Delbert McClinton returns to the studio for the first time in three years for a new label and serves up the same old thing—the most informed and honest bastard child of country music and blues one could hope for.
I saw Delbert McClinton at the now defunct Little Roxy in Little Rock, Arkansas in the exceptionally hot summer of 1984. He had his big band, horns and all. He played "Two More Bottles of Wine", "The B-Movie Boxcar Blues" and "Lipstick Traces". I thought, "Can it get any better than this?" I have spent a good deal of time away form McClinton's music while always hearing it respectfully over the past 20 years. Twenty years...that is half of McClinton's performing life. On the road since the early 1960s, McClinton is almost like a myth, having been everywhere and done everything and gotten all of the tee shirts to prove it.
is McClinton's first independent recording in a number of years. This change has offered him more creative control and it shows. When listening to the disc opener. "Livin' It Down" began to compare it to his last song to get airplay, "Every time I Roll the Dice". The production on Nothing Personal
is scaled down significantly as compared to past releases. It also contains all original tunes penned by McClinton and/or Gary Nicholson, who also produced the disc with McClinton. "Livin' it Down" is basically the metaphysical flipside of "Every Time I Roll the Dice." Witness how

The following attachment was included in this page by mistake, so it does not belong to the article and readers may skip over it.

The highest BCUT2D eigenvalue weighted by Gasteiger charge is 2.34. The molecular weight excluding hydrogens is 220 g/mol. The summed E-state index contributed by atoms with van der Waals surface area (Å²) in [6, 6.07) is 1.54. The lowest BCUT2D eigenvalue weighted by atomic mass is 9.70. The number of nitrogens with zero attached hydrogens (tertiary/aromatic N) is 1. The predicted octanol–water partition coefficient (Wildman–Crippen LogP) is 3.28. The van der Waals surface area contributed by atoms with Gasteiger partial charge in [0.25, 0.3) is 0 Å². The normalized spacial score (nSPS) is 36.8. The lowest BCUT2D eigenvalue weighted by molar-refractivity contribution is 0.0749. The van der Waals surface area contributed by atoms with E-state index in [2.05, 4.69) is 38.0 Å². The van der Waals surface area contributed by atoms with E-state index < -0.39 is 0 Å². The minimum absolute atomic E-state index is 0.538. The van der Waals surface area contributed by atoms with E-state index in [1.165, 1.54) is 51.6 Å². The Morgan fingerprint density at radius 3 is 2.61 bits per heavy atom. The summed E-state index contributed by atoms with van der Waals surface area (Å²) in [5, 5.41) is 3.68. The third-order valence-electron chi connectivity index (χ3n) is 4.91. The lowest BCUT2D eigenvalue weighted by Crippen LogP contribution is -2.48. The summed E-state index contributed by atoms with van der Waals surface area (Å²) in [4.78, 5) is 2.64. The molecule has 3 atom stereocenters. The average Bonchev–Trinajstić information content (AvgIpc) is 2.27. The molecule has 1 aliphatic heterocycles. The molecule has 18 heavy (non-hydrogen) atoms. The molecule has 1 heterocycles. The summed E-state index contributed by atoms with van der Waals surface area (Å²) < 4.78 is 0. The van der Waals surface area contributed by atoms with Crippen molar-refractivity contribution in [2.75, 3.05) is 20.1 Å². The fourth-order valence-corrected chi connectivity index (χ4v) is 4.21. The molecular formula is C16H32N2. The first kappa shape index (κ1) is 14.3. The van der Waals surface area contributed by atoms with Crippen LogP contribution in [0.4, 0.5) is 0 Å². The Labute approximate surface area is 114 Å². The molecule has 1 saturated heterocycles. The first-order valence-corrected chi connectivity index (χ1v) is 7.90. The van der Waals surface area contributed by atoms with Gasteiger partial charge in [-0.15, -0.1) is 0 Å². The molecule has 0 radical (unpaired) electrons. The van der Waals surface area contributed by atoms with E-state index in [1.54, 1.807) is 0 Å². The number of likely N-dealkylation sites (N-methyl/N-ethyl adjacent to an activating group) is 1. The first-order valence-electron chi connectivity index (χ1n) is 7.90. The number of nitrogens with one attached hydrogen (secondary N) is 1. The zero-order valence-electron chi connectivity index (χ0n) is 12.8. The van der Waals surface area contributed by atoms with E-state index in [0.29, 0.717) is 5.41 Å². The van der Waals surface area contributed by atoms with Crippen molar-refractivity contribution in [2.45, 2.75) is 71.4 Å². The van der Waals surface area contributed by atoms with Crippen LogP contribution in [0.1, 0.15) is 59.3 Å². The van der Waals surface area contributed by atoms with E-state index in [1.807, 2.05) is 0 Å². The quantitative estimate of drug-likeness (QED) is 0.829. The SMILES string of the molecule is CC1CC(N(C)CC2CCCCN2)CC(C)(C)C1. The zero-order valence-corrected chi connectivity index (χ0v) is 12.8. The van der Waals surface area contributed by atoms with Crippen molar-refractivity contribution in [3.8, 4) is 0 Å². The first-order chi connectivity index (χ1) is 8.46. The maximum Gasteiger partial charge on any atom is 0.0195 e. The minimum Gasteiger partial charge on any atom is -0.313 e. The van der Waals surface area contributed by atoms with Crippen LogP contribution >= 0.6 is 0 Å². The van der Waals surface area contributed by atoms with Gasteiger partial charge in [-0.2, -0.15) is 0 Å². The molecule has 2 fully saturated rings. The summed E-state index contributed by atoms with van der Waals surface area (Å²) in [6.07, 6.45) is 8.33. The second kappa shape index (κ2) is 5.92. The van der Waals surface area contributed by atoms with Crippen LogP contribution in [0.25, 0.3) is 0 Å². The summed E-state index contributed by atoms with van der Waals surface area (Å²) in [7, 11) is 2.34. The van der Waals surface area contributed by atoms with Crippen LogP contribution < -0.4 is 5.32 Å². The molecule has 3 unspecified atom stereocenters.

My ship came in and she sunk it; I was the toast of the town and she drunk it. I had a run of good luck and she ran it right into the ground...
differs greatly from:
Her love has no strings, hackles or chains, but I'm holdin' on for dear life. It's like rollin' a seven every time I roll the dice...
Sounds like things at the McClinton house have changed a bit.
turns out to be very personal. Personal songs of love lost ("Livin' It Down", "Nothing Lasts Forever", to love found ("Birmingham Tonight"). "When Rita Leaves" is the perfect antithesis to Warren Zevon's "Carmalita". Rita does not hold her no-account man tighter on the out skirts of town, she drives his vintage Ford Mustang there... and burns it. There are also those songs of Lust ("Squeeze Me In", "All Night Long") that reveal how clever Country & Western song writing can be. This is all music with a roadhouse grind that is perfectly played and heard in one's convertible, with the top down, driving 100 miles an hour.
Personnel: Delbert McClinton: Vocals, Guitar, Harmonica; Lynn Williams Drums; George Hawkins: Bass; Todd Sharp: Guitar; Gary Nicholson: Guitar; Kevin McKendree: Keyboards, And A Cast Of Thousands.